A few years ago, renowned and respected thought leader Thich Nhat Hanh released a book entitled ‘The Art of Communicating’. In this fascinating take on what is a relatively under-emphasised art, the reader is challenged to reconsider how she speaks to people, and how she listens. For us as leaders, we have much to learn.
This is an adapted version of an excerpt from Plato Project’s Mindful Leadership unit.
Thich Nhat Hanh highlights his six mantras for mindful communication which are as useful in everyday life and in business.
The first mantra…
“I am here for you.…Nothing is more precious than your presence.…fresh, solid, free, and calm, and you offer it to your loved ones to increase their happiness and your own happiness.” This can be used in two ways. First, as a direct communication with another person, overtly showing your willingness to be present and there for that person. Second, as an internal dialogue with oneself, forcing one to be present in the moment. This can be used in potentially confronting or difficult social situations or conflicts, as preparation.
The second mantra…
“I know you are there, and I am very happy. You are letting your loved one know that his or her presence is important to your happiness.” Use the second mantra after you have practised the first and are truly there in the here and the now. “Embraced by your mindfulness, the other person will bloom like a flower.”
The third mantra…
“I know you suffer, and that is why I am here for you. Thanks to your mindfulness, you know that something is not going well with your friend or loved one.” This can be a substitute for attempting to ‘fix’ or ‘solve’ the problems of others. People often don’t need this. This approach allows you to simply offer your presence.
The fourth mantra…
“I suffer, please help” can be used when someone hurts us, such as when someone says something critical or dismissive. Rather than suffer in silence, or seek revenge, the fourth mantra allows one to open up a dialogue with the other. “If we suffer, and we don’t look deeply into our suffering and find compassion for ourselves and the other person, we may want to punish the person who hurt us because he or she has dared to make us suffer.” He adds, “to say ‘I don’t suffer; I don’t need your help’ is not the language of true love. The next time you suffer, and you believe it’s the other person’s fault and that she is the cause of your suffering … practice the fourth mantra.”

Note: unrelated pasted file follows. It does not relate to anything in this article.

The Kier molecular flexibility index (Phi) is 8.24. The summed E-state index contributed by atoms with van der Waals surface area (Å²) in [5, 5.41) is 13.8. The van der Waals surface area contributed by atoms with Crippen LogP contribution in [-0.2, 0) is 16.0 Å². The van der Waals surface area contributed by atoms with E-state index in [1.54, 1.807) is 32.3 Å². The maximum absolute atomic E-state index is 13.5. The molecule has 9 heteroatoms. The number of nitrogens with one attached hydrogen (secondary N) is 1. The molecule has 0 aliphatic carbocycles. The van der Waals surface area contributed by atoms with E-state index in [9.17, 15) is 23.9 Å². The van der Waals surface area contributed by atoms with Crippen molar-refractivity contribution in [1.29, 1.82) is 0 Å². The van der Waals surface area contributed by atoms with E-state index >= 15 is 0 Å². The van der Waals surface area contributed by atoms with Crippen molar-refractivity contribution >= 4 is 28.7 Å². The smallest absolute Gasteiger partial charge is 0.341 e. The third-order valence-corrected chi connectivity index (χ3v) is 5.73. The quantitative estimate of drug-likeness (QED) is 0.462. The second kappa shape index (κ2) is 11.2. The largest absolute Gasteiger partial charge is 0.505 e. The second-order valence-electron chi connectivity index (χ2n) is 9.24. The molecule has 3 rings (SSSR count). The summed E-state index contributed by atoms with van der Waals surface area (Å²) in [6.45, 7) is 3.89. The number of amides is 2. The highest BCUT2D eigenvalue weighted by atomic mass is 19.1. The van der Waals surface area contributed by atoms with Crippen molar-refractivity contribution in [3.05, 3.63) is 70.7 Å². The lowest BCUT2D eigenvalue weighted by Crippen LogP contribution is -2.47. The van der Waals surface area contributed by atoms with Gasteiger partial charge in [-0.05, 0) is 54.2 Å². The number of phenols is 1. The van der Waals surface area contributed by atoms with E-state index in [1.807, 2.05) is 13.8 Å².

The fifth mantra…
“This is a happy moment” can be used to demonstrate that we are there with someone we care about “to remind ourselves and the other person that we are very lucky, that there are so many conditions of happiness that are available in the here and the now.”
The sixth mantra…
“You are partly right” can be used when someone praises or criticises you. “If you praise me, I shouldn’t get too puffed up and ignore the fact that in me there are also challenges. When you criticize me, I shouldn’t get lost in that and ignore the positive things.…In this way you retain your humility. You don’t become the victim of a prideful illusion, because you know that you’re not perfect.” The other person only knows a part of you, and thus there comments or thoughts should only be partly taken on.
Article by The Plato Project
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